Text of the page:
How your restless hungry eyes
Speak of cloudy Summer skies!
The morning dew
Turns into rain.
Lonely winds will call my name.
Dying leaves of seasons brown
Losing life as they drift down.
Too soon their lives
Return to earth.
Only they can know their worth.
Distant dreams of things to be
Wandering thoughts that can't be free.
I feel my mind
To the nightmare of my day.
Having made a Gregorian chant-like single, Still I'm Sad, that made it to the Top 20 as the B side of I'm A Man in October 1965, the Yardbirds added a similar song to their Roger the Engineer album, titled Turn Into Earth. The lyrics have a similar theme to Paul Simon's Leaves That Are Green (Turn to Brown) released in December 1965, as well as having significant lyrical as well as sonic ties to Still I'm Sad. Again the lyric, which begins by losing the love of someone dear, is generalized to natural and thus universalized themes. Loss is expressed again through rain as tears, but pressed further into a metaphor of death. The singer's thoughts must turn away from the dreams he had for their love; once so important, he now doubts its worth. Whereas in Still I'm Sad, the lost one is blameless, in Turn Into Earth, the lover has fallen out of love with the beloved and moved on.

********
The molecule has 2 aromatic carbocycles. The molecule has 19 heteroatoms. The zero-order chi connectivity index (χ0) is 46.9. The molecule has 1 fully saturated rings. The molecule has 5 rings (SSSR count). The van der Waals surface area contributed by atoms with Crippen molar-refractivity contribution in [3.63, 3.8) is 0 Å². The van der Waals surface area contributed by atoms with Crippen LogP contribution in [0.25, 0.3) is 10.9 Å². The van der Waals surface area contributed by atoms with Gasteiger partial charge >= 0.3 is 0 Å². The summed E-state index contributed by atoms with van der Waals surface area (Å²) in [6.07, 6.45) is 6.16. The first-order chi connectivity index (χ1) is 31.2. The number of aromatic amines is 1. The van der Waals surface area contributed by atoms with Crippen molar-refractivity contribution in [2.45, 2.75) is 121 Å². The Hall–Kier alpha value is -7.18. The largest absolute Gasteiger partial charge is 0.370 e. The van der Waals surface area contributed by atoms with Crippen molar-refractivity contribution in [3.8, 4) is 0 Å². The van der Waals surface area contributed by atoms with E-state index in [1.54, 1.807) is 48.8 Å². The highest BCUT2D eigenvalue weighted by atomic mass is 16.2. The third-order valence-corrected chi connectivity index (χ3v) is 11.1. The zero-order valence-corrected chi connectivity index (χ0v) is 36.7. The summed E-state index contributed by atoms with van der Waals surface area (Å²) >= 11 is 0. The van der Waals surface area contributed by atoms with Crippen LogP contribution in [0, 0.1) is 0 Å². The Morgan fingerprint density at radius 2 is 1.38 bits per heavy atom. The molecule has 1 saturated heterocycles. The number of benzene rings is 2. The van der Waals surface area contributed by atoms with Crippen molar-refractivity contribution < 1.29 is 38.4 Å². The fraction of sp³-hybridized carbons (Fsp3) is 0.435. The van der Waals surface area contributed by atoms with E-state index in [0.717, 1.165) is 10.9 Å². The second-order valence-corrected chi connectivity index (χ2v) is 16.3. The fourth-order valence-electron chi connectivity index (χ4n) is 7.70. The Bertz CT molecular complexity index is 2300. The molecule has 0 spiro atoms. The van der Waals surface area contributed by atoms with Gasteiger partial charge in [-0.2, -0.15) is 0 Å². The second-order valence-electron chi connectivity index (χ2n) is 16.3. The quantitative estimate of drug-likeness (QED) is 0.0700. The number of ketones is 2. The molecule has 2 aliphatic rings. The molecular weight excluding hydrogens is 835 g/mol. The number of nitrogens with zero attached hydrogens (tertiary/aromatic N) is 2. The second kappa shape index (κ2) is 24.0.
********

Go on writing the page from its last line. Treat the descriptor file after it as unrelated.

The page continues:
The melody proceeds on a heavy 3/4 time, accentuated by a tambourine, that seems to make a grotesque waltz swinging between two tones of a piano. Jeff Beck's fluid high-pitched guitar is mixed, thanks to Roger Cameron, very lightly, fading in and out through brief segments. Whereas Still I'm Sad had a refrain, Turn Into Earth has no such break, but rather uses the same chant from start to finish without fade.
Though Gregorian-like chants were not a particularly popular theme of psychedelia, they are one of the distinctive modalities of the movement. As far as I know, the Yardbirds were the only group to produce two such songs. The BeeGees would later produce Every Christian Lion Hearted Man Will Show You and the group United States of America would perform Where Is Yesterday in a similar style. A Kate Silver interview with USA's singer, Dorothy Moscowitz, reported on the web that, had the group continued to record, they would have moved in the direction of Gregorian chant. But, of course, it didn’t turn out that way. Other than the exceptions noted here, Gregorian and plainsong after Turn Into Earth would serve more often as a coloring than as form in psychedelic music. Gone too, after Turn Into Earth, would be early psychedelic music’s somewhat frequent lugubrious tone of grief and mourning.